We are traveling back to Southern California soon for a visit and I keep catching myself saying, “when we’re home we can…”
But last week we put Arizona plates on our cars and we are daily running into people we “know” at the store. Today I am chasing down three packages that got accidentally sent to the house on Courage Street since obviously, that is no longer our home. Three single guys live there now and I’m sure they’ll love my Target shipment of toiletries and cute beach towels.
Since moving here, we have been anxious for it to feel like home. After waiting 6 weeks to move into our house, we finally feel like we live here. But the jump from having an address to feeling at home takes time.
Home is where you are comfortable, where you have history and things are familiar. A place where every conversation is not a “get to know you” session and where the investment you’ve put into relationships shows. That doesn’t happen overnight.
The sense of home (and the actual house I live in) matters deeply to me; the one I came from, the one I’m creating for my family and the one I extend to others. The plaque on the wall that would say “Home is…where the heart is, where you are, where you make it, where our story begins, where mom is, where the coffee is hot, where the pants aren’t, where the wi-fi connects automatically,” are all saying the same thing. Home is where I am known.
Being known is something we all want (and need) even if we pretend otherwise. God created us that way, there’s no getting around it. When we are finally home with Jesus that need will be met in its fullness by him, but I think He wants us to start tasting that love here. Knowing and being known on deep levels gives us a taste of the freedom and acceptance and commitment that Jesus’ love is all about. It requires though that we share honestly and invite people in. Doing that is risky, but I believe it’s the best way to live. (read more about that here)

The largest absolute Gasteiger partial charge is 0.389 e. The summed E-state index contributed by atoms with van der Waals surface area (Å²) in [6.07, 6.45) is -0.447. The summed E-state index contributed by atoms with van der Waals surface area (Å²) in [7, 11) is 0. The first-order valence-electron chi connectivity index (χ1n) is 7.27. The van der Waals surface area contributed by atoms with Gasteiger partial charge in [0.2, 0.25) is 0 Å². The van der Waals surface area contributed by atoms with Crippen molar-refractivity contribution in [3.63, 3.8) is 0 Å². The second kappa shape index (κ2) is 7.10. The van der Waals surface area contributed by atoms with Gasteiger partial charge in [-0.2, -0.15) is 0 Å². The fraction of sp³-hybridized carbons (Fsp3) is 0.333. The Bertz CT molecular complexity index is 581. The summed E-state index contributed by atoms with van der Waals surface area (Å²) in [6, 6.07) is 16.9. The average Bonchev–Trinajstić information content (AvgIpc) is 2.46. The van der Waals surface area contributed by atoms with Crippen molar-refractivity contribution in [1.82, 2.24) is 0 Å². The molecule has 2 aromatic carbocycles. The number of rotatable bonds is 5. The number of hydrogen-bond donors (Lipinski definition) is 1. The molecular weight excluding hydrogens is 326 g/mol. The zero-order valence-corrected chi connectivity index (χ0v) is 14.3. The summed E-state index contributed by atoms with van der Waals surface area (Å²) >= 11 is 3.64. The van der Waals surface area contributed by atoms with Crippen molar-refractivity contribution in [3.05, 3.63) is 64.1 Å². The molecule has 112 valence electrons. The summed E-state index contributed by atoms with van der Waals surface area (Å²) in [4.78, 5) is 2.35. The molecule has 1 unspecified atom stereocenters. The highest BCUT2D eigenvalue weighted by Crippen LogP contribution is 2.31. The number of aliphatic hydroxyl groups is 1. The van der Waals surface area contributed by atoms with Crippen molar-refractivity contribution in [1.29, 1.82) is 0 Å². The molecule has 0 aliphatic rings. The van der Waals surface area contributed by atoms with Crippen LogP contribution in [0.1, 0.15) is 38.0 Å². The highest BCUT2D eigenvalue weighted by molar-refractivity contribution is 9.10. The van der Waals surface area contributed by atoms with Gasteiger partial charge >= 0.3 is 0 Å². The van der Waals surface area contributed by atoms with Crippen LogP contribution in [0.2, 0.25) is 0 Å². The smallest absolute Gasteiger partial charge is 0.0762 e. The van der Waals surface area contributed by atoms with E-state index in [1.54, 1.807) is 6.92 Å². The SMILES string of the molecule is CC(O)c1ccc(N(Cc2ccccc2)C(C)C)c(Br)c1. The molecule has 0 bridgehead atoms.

I am giving myself plenty of time in this new place with these new people because investment is long-term work. But I am tempted sometimes to avoid letting it happen. This move has taken us from those that really know us and I feel it. We don’t have a lot of plans on our calendar and even when we do, it takes a lot of energy to be in the building stage. It’s hard to start over. I don’t want to make new friends because I like the ones I had. What if I don’t love it here? What if I don’t find kindred people?
Well, I tell myself- I certainly won’t love it here if I don’t make it home. I can embrace new friends without losing my old ones. Eventually, these places and people will be familiar. As we put our sweat equity into this house, become a “regular” somewhere, create trust with new friends, it slowly builds.
This week I noticed the first tastes of home-becoming. We are starting to feel the rhythms of our church and this little town, we have found some favorite places and we’re feeling less and less like outsiders. We got some flowers planted, some paint on the walls and even a few pictures hung. And I see it beginning. We’ve started inviting people over, which is significant because 1. That’s what we do at home 2. It means we have some friends 3. It means we have a place to invite them into.
Each day we are more thrilled about making this house we bought beautiful, functional and a place for others to come in and be known. While we ease into this new life, my hope is that we (and our house on Phoneix Street) would be able to offer people a home. A place of life, freedom, hot coffee, acceptance, fun, good food, truth, comfort… and where the wi-fi connects automatically.